Ahh, the weasel war dance!  When ferrets are very happy they bounce around the house with their backs arched.  They often bump into things which only serves to make them even more excited!

Do ferrets make any noises?
Ferrets are very quiet animals.  When they are really happy they may make a sound known as a "dook."  It is a fairly quiet chuckling sound and is basically ferret laughter.  My ferrets dook the most when playing in their tube, digging in their rice box, or running into walls!  If a ferret is very scared they might also scream or may do a higher pitch more rapid version of their dook. 


How do I clip their nails?
Easy, get some ferretone and a willing friend!  With the ferret on his back and held by your friend, pour a little bit of that yummy ferretone onto his stomach.  Your ferret will happily lick away at his belly and allow you to clip away!  It may take a few sessions for your ferret to get this new game, but I've never seen it fail and usually you don't even need a helper.  If you need to, you can also scruff the ferret.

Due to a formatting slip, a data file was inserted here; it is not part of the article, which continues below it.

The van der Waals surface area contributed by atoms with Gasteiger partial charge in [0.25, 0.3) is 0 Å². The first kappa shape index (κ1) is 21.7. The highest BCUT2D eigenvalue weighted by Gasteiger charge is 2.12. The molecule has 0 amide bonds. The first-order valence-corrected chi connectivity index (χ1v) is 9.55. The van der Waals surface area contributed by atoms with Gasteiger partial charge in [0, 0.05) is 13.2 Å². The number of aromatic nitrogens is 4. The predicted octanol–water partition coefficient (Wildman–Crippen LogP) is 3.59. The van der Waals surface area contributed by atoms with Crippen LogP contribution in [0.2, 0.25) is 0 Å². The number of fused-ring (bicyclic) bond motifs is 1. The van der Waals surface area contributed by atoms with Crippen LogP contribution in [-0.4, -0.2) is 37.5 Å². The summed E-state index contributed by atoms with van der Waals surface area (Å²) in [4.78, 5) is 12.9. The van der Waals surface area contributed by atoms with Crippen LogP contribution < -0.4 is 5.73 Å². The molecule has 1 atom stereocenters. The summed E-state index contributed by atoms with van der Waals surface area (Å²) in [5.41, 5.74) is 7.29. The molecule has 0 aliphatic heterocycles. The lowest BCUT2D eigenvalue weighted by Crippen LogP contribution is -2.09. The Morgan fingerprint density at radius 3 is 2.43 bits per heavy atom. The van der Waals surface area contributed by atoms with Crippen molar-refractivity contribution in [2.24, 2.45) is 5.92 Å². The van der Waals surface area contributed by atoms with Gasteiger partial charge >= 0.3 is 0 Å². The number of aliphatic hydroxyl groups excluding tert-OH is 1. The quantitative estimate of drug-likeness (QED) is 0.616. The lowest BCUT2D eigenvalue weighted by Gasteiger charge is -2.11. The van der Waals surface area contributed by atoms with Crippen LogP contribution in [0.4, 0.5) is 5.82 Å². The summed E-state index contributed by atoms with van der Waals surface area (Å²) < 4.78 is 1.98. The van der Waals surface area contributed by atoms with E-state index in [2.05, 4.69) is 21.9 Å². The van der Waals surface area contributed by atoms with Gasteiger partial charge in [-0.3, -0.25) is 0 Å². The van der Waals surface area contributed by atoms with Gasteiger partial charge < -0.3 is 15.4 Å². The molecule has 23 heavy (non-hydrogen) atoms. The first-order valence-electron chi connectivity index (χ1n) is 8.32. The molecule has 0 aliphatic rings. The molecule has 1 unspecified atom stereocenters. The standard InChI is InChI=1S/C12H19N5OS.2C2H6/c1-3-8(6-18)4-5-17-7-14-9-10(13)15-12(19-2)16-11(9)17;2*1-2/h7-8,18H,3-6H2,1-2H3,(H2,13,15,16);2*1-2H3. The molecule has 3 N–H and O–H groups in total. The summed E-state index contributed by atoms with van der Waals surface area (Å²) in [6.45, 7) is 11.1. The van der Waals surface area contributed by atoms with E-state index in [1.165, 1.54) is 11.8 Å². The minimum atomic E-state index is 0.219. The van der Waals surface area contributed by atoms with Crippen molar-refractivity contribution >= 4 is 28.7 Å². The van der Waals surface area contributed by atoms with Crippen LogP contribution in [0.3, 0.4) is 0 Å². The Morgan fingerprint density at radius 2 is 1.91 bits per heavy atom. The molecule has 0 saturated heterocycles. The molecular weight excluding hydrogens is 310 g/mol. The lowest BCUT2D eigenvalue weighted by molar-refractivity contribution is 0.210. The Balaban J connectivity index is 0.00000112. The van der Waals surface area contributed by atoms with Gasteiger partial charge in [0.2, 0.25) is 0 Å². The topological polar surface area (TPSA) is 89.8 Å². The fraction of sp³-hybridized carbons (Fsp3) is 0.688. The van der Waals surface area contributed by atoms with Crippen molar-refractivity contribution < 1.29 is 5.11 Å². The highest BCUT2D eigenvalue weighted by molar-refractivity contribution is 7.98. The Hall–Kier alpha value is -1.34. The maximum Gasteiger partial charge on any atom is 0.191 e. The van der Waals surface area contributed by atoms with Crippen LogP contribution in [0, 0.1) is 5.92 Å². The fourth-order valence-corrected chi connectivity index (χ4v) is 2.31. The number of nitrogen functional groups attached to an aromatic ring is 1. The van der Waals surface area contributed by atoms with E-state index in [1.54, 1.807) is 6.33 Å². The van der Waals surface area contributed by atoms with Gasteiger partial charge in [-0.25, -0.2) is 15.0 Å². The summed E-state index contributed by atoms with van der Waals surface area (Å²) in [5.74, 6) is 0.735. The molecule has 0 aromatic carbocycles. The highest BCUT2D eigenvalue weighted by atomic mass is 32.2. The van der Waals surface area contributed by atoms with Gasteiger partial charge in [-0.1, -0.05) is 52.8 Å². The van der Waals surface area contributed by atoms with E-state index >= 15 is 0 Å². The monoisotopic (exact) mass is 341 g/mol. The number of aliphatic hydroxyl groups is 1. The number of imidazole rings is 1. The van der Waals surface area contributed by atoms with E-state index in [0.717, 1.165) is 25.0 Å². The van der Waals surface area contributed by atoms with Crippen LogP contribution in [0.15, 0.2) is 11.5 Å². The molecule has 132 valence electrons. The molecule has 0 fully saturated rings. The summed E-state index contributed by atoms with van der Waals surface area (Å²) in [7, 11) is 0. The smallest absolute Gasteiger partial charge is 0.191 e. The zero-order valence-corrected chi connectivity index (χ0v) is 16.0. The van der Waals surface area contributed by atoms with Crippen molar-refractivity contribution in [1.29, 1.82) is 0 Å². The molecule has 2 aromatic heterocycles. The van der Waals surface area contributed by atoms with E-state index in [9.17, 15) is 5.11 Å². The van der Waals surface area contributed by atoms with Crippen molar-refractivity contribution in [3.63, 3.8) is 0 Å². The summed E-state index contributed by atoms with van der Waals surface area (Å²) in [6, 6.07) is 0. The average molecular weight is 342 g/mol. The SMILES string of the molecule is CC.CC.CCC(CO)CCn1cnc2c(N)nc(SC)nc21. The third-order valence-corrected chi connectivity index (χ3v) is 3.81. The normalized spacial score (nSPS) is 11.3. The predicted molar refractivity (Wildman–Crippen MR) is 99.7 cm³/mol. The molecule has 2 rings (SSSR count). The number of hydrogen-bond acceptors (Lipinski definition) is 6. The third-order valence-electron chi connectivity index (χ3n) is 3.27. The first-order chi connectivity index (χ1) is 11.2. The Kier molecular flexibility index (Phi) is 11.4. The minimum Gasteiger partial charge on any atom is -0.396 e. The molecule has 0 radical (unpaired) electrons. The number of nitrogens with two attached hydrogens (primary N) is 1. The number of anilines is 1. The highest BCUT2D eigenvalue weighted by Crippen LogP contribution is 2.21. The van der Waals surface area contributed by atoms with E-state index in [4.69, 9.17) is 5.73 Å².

Can ferrets learn tricks?
Any animal can be trained including ferrets!  Clicker training works very well as it gives you the ability to mark the exact instant the ferret does what you want.  Considering the intense activity of a ferret this timing is greatly appreciated!  The harder part of training your ferret lies in motivation and distractability.  We all know that ferrets have zero attention span as their brain jumps from "ooh a pen!" to "ahh, I bumped into a wall let's spaz!"  Motivation issues occur since ferrets are very picky about new foods.  Ferrets can be very distrusting on any new food you are presenting them and it may be difficult to keep their attention with their regular kibble.  If you have a young ferret, make sure to introduce a variety of foods early on so that training is easier.

One easy trick you can teach your ferrets is to come when called.  Since ferrets are so inquisitive they will naturally be curious about a squeaky toy.  So get some treats ready, squeak the toy, and immediately give your ferret a treat.  If you repeat the squeak-treat sequence your ferret will soon learn to run across the room whenever you squeak the toy!